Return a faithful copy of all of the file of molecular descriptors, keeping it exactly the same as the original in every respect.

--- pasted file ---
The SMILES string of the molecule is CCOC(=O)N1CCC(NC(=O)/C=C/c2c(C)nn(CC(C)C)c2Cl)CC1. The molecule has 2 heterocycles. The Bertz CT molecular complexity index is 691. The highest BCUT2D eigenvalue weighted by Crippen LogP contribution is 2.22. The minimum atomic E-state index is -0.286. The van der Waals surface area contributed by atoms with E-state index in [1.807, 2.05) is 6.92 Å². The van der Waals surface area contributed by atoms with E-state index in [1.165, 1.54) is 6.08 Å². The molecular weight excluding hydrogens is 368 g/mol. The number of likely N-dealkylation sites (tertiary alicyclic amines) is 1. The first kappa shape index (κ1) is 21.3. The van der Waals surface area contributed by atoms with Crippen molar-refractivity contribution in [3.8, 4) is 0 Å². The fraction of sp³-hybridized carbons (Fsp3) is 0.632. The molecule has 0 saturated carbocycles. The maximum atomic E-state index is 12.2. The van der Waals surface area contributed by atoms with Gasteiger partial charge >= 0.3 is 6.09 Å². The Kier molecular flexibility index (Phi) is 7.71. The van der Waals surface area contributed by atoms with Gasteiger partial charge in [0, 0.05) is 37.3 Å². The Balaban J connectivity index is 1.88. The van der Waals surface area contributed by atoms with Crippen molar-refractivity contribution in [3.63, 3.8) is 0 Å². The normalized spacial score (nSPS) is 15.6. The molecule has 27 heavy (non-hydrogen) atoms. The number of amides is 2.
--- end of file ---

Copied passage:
The SMILES string of the molecule is CCOC(=O)N1CCC(NC(=O)/C=C/c2c(C)nn(CC(C)C)c2Cl)CC1. The molecule has 2 heterocycles. The Bertz CT molecular complexity index is 691. The highest BCUT2D eigenvalue weighted by Crippen LogP contribution is 2.22. The minimum atomic E-state index is -0.286. The van der Waals surface area contributed by atoms with E-state index in [1.807, 2.05) is 6.92 Å². The van der Waals surface area contributed by atoms with E-state index in [1.165, 1.54) is 6.08 Å². The molecular weight excluding hydrogens is 368 g/mol. The number of likely N-dealkylation sites (tertiary alicyclic amines) is 1. The first kappa shape index (κ1) is 21.3. The van der Waals surface area contributed by atoms with Crippen molar-refractivity contribution in [3.8, 4) is 0 Å². The fraction of sp³-hybridized carbons (Fsp3) is 0.632. The molecule has 0 saturated carbocycles. The maximum atomic E-state index is 12.2. The van der Waals surface area contributed by atoms with Gasteiger partial charge >= 0.3 is 6.09 Å². The Kier molecular flexibility index (Phi) is 7.71. The van der Waals surface area contributed by atoms with Gasteiger partial charge in [0, 0.05) is 37.3 Å². The Balaban J connectivity index is 1.88. The van der Waals surface area contributed by atoms with Crippen molar-refractivity contribution in [3.63, 3.8) is 0 Å². The normalized spacial score (nSPS) is 15.6. The molecule has 27 heavy (non-hydrogen) atoms. The number of amides is 2.